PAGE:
I would like now to bring up a subject that ought to find in the Catechism of the Catholic Church a more adequate and coherent treatment in the light of these expressed aims. I am speaking of the death penalty. This issue cannot be reduced to a mere résumé of traditional teaching without taking into account not only the doctrine as it has developed in the teaching of recent Popes, but also the change in the awareness of the Christian people which rejects an attitude of complacency before a punishment deeply injurious of human dignity. It must be clearly stated that the death penalty is an inhumane measure that, regardless of how it is carried out, abases human dignity. It is per se contrary to the Gospel, because it entails the willful suppression of a human life that never ceases to be sacred in the eyes of its Creator and of which – ultimately – only God is the true judge and guarantor.So the "new thing" is now condemning 2000 years of Christian teaching which teaches that the death penalty is a legitimate form of punishment. What Francis is really saying is that the Church taught and upheld an act which was contrary to human dignity, contrary to the Gospel, and he is the one who is going to correct it. If it goes against the Gospel, then the Catholic Church has been teaching something contrary to the Gospel for 2000 years! We all know this is an impossibility. Better yet, he is calling Pope Pius XII and many other popes monsters who were promoting heinous acts against human dignity! His predecessors were promoting an act as being a legitimate form of punishment that was really contrary to the Gospel! Is Pope Pius XII so far removed from our advanced society that he did not realize this? If you think so I have ocean front property to sell you in Kansas. Do we see what this kind of thinking leads us? This is modernism at its finest! He is claiming that this is a development. Does he know the definition of development? Development means the teaching is the same, we just understand it more fully. Development is not that we overturn the teaching and then label it a development.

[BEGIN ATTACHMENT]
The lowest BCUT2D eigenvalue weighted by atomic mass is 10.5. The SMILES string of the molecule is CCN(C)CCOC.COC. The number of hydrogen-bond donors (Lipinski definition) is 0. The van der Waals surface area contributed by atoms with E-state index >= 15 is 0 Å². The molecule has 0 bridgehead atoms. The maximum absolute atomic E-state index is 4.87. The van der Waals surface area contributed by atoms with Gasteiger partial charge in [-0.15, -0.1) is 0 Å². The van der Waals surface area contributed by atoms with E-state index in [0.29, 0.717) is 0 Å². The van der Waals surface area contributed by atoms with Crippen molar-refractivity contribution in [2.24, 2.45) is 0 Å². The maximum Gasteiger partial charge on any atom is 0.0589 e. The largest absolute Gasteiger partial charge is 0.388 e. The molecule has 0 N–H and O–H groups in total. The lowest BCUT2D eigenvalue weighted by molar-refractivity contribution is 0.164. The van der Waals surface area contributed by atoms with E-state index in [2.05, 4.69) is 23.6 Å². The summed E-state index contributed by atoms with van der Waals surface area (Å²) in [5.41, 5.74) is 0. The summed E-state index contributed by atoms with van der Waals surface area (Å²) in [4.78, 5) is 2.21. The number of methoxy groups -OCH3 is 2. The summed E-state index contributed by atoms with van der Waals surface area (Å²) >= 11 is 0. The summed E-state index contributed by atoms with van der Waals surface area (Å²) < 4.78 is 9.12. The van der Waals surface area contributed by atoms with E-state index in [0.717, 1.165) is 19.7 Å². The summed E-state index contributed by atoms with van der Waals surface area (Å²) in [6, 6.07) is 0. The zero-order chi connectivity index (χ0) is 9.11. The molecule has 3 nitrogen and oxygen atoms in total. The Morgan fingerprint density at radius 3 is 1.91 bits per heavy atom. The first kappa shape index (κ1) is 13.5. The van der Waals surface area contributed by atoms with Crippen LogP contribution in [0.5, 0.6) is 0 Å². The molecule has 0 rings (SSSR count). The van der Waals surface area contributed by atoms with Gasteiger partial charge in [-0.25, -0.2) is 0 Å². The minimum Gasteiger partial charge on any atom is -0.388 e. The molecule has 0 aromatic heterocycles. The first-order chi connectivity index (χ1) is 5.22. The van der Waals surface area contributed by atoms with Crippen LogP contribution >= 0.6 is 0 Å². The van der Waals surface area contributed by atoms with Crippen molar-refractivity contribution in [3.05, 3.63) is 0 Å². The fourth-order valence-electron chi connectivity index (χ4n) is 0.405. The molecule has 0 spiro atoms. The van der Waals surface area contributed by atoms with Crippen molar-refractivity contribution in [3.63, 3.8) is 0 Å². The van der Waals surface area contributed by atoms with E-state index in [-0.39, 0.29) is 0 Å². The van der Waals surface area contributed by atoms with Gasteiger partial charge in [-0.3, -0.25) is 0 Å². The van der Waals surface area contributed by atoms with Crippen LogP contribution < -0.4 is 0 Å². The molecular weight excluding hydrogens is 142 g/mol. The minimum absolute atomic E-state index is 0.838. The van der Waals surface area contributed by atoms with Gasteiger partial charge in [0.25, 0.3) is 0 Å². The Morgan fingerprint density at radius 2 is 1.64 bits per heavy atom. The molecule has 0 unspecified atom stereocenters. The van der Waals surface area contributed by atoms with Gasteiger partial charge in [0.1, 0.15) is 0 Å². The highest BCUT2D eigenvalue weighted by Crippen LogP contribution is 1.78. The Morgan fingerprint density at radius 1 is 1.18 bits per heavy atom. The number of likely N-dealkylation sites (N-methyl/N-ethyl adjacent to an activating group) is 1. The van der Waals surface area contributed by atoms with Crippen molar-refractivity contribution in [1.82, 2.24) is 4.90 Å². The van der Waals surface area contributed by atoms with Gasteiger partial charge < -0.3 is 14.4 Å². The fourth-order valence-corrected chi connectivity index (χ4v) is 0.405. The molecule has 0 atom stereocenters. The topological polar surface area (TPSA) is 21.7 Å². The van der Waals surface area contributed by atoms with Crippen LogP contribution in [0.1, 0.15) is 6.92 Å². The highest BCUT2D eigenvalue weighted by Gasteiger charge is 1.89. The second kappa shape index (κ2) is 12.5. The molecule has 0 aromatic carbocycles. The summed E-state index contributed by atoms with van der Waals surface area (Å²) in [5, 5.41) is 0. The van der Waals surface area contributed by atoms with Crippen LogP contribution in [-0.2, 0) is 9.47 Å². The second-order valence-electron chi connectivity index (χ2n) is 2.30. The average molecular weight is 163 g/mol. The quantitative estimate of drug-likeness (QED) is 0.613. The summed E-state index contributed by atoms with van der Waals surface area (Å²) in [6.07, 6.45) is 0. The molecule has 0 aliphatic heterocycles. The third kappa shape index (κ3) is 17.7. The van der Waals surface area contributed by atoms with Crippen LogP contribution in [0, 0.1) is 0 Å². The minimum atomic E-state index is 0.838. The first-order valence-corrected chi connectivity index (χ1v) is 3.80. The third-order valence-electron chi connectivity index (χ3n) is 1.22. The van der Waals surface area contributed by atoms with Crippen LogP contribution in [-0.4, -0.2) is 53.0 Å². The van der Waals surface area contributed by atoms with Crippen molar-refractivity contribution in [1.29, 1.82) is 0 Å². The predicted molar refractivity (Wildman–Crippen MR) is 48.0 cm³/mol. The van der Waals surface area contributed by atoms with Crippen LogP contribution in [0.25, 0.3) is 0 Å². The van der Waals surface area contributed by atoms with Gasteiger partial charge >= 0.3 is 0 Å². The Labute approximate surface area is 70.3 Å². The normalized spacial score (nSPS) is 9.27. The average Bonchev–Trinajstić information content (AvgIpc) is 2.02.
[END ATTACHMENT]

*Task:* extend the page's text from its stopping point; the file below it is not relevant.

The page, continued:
Everyone who came before Francis was wrong, and he is right. This is the leitmotif of his papal occupation. Francis knows better than all the popes who came before him. Francis knows the "new things" that no one else ever knew! Almost sounds like the Gnostics no? As for me, the Church teaching is what it is. For now the Catechism teaches, "Assuming that the guilty party's identity and responsibility have been fully determined, the traditional teaching of the Church does not exclude recourse to the death penalty..." Guess what, if the act was contrary to the Gospel, this could never have been said in the Catechism! Lets translate this into modernistic Francis language everyone can understand, it should have said "the traditional teaching of the Church does not exclude recourse to the inhumane measures of the death penalty." I feel ashamed for anyone who falls for this "new thing." Do you think we are idiots? As you can tell I am a bit miffed at this whole debacle.
Above: Pope Pius XII now according to Francis a monster who promoted inhumane acts against human dignity!
Even in the case of the death penalty the State does not dispose of the individual’s right to life. Rather public authority limits itself to depriving the offender of the good of life in expiation for his guilt, after he, through his crime, deprived himself of his own right to life.
(Pius XII, Address to the First International Congress of Histopathology
of the Nervous System, 14 September 1952, XIV, 328)